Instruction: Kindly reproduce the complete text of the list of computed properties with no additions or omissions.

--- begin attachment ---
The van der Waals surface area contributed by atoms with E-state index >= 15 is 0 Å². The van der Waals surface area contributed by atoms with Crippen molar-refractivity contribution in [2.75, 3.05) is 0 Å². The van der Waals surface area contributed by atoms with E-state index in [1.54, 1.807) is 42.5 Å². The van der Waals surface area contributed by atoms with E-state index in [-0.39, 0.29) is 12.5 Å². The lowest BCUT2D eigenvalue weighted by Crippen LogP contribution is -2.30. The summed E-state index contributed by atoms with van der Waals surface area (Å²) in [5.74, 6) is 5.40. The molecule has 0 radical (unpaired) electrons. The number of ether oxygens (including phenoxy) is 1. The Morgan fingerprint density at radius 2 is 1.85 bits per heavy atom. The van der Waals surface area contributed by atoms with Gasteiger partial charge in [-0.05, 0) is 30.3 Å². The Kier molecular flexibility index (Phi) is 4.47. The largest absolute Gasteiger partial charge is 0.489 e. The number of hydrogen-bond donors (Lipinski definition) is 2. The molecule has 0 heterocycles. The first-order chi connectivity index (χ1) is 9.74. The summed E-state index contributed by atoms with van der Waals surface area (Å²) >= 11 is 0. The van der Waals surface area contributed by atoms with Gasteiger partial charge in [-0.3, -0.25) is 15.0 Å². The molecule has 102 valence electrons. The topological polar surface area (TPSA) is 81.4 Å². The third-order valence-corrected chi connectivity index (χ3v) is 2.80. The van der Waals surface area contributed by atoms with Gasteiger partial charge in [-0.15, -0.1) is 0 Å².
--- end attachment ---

The van der Waals surface area contributed by atoms with E-state index >= 15 is 0 Å². The van der Waals surface area contributed by atoms with Crippen molar-refractivity contribution in [2.75, 3.05) is 0 Å². The van der Waals surface area contributed by atoms with E-state index in [1.54, 1.807) is 42.5 Å². The van der Waals surface area contributed by atoms with E-state index in [-0.39, 0.29) is 12.5 Å². The lowest BCUT2D eigenvalue weighted by Crippen LogP contribution is -2.30. The summed E-state index contributed by atoms with van der Waals surface area (Å²) in [5.74, 6) is 5.40. The molecule has 0 radical (unpaired) electrons. The number of ether oxygens (including phenoxy) is 1. The Morgan fingerprint density at radius 2 is 1.85 bits per heavy atom. The van der Waals surface area contributed by atoms with Gasteiger partial charge in [-0.05, 0) is 30.3 Å². The Kier molecular flexibility index (Phi) is 4.47. The largest absolute Gasteiger partial charge is 0.489 e. The number of hydrogen-bond donors (Lipinski definition) is 2. The molecule has 0 heterocycles. The first-order chi connectivity index (χ1) is 9.74. The summed E-state index contributed by atoms with van der Waals surface area (Å²) >= 11 is 0. The van der Waals surface area contributed by atoms with Gasteiger partial charge in [-0.3, -0.25) is 15.0 Å². The molecule has 102 valence electrons. The topological polar surface area (TPSA) is 81.4 Å². The third-order valence-corrected chi connectivity index (χ3v) is 2.80. The van der Waals surface area contributed by atoms with Gasteiger partial charge in [-0.15, -0.1) is 0 Å².